Remembering Schindler's Legacy: 'We Don't Have to Be Silent This Time'
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JERUSALEM, Israel – "Schindler's List" stands as one of the most moving films of all time. It tells the story of Oskar Schindler and the nearly 1,200 Jews he rescued from the Nazis, in part by employing them in his factory.
At the end of the film, released in December 1993, survivors place stones of remembrance on Schindler's grave in Jerusalem.
Christian leaders recently met one of Schindler's survivors, Ewa Ratz, during a seminar at the World Holocaust Remembrance Center in Jerusalem. Ratz addressed seminar participants at his gravesite.
"Every time I come here I am very moved, really because he's my survivor," Ratz told CBN News. "They asked me in Poland, 'How did you survive the Holocaust?' I say, first of all, the Almighty God; second, my mother; and third, of course, Oscar Schindler."
As a young child in 1945, Ratz was number 201 on Schindler's list. Her mother, Fela, was number 202.
"I loved Oscar Schindler, 'Herr Director.' All of us loved him – an angel of mercy, really. We knew exactly what he was doing and how difficult it was to do it," she said.
Ratz later spoke with the group about surviving the Holocaust and life in the camp before she met Schindler.
"The Germans were terrible – [they gave us] 25 lashes on the behind almost every day," she recalled. "They hang people in the upper plats every two days, with no reason. I think that Hitler and the Nazis really convinced them…that they [the Jews] are not human."
Yad VaShem is dedicated to preserving the memory of the Holocaust for future generations. It's also committed to educating this present generation about the dangers of anti-Semitism and the consequences of remaining silent in the face of evil.
"We think about the Holocaust, the Church was silent. We don't have to be silent today," Susanna Kokkonen, director of Christian Friends of Yad VaShem, told CBN News.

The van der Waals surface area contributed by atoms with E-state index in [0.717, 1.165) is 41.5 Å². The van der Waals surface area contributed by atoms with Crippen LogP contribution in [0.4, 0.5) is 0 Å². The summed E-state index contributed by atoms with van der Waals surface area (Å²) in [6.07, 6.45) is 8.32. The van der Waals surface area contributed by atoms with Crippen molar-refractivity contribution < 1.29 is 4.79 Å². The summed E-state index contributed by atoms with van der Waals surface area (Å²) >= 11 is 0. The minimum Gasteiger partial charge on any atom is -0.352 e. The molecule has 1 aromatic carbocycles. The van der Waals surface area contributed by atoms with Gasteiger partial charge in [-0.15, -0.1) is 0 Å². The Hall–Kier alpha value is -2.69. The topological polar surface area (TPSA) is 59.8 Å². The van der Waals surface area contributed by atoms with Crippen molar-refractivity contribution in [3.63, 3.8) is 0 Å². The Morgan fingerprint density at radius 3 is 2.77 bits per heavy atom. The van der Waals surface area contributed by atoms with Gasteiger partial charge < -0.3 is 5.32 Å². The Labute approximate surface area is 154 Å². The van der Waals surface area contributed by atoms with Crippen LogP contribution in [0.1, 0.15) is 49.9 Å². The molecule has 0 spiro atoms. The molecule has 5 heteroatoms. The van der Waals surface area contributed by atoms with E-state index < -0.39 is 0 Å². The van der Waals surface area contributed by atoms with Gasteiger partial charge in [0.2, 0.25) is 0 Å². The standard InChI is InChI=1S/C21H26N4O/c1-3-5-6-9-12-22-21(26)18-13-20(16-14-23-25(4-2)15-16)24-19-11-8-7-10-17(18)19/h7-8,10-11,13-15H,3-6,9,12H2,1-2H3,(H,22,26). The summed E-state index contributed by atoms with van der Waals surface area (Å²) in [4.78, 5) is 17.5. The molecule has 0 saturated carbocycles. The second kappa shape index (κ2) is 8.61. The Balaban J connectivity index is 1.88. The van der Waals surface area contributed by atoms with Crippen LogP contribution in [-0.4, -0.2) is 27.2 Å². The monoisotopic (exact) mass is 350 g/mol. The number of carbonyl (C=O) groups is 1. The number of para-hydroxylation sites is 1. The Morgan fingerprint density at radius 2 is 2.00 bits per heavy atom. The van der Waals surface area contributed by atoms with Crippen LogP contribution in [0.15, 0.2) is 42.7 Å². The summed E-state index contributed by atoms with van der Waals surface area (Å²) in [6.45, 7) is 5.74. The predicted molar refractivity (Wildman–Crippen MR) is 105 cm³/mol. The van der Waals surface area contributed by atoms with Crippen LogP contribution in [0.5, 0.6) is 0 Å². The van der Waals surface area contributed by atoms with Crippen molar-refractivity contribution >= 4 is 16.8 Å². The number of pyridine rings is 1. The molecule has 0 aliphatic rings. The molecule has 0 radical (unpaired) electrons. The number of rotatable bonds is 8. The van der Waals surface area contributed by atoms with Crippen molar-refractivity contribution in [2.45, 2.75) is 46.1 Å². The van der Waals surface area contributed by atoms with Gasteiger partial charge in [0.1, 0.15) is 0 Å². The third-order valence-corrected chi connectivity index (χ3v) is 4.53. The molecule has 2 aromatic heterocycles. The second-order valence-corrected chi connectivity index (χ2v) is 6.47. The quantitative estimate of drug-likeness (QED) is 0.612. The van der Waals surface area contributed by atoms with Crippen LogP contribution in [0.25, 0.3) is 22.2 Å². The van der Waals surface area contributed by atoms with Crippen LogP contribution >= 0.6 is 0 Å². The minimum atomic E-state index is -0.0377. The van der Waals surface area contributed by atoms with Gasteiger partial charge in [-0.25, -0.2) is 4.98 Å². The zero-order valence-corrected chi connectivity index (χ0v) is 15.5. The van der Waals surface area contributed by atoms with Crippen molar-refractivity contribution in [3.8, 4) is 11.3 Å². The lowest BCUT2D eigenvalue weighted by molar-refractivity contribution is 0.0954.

Kokkonen leads the Christian leaders' seminar.
"This seminar is for Christian leaders to learn more about anti-Semitism, the Holocaust and Israel today," she explained. "And when we think about anti-Semitism, we used to think about it in the past. But now in the past few years we have seen how much it's rising all over the world. So we understand suddenly that this topic is urgent and it's really important for church leaders to understand what's happening."
The 10-day seminar has had a deep impact on the visiting Christian leaders.
"I would say this seminar has been a life-changing experience," Pastor Ed told CBN News. "It has been a stretch spiritually, intellectually, emotionally. It has really impacted my view of the history of the Jewish people. To be here in the Land, to meet people, to meet survivors, it's been quite a moving experience."
Pastor Josh Phillips plans to take home a new passion.
"A love for Israel and the Jewish people that I didn't know I had, I didn't know I needed, but a desire to be a partner and an advocate for Israel and for the Jewish people," Phillips said.
Yet Kokkonen believes much of the Church is still silent.
"I see the silence of the Church. We are silent about anti-Semitism. Most of us don't feel that it touches us," Kokkonen continued. "We might say that it's awful, it's terrible, it's wrong. But we don't need to take any concrete steps and that same kind of conspiracy of silence also exists with regard to the persecution of the Christians."
Ephraim Kaye, Yad VaShem's director of international seminars, sees world events forging a bond between Jews and Christians.
"Today we're in the same boat, Christians and Jews. More Christians are being murdered every day than Jews throughout the Middle East and in other places," Kaye told CBN News. "We need each other. There is a clash of civilizations."
"And we both have to work together because this is something that affects us all," he continued. "And we have to know what the dangers are in fundamentalist radical, extremist Islam. Evil cannot be overlooked. You cannot put your head in the sand today, especially after the Holocaust."
Kaye sees the value of these seminars.
"When we come in contact with these evangelical pastors, it gives up hope, Israelis, as Jews, living here in the Middle East," he said. "We're in a tough neighborhood; it's not easy. But they give us a lot of support, a lot of optimism. We embrace them. They embrace us. Couldn't be better!"
"I wanted everyone to know Schindler was not a Jew. He was a Christian and I'm sure many Christians maybe they will do the same. I believe in the Christians," she said.
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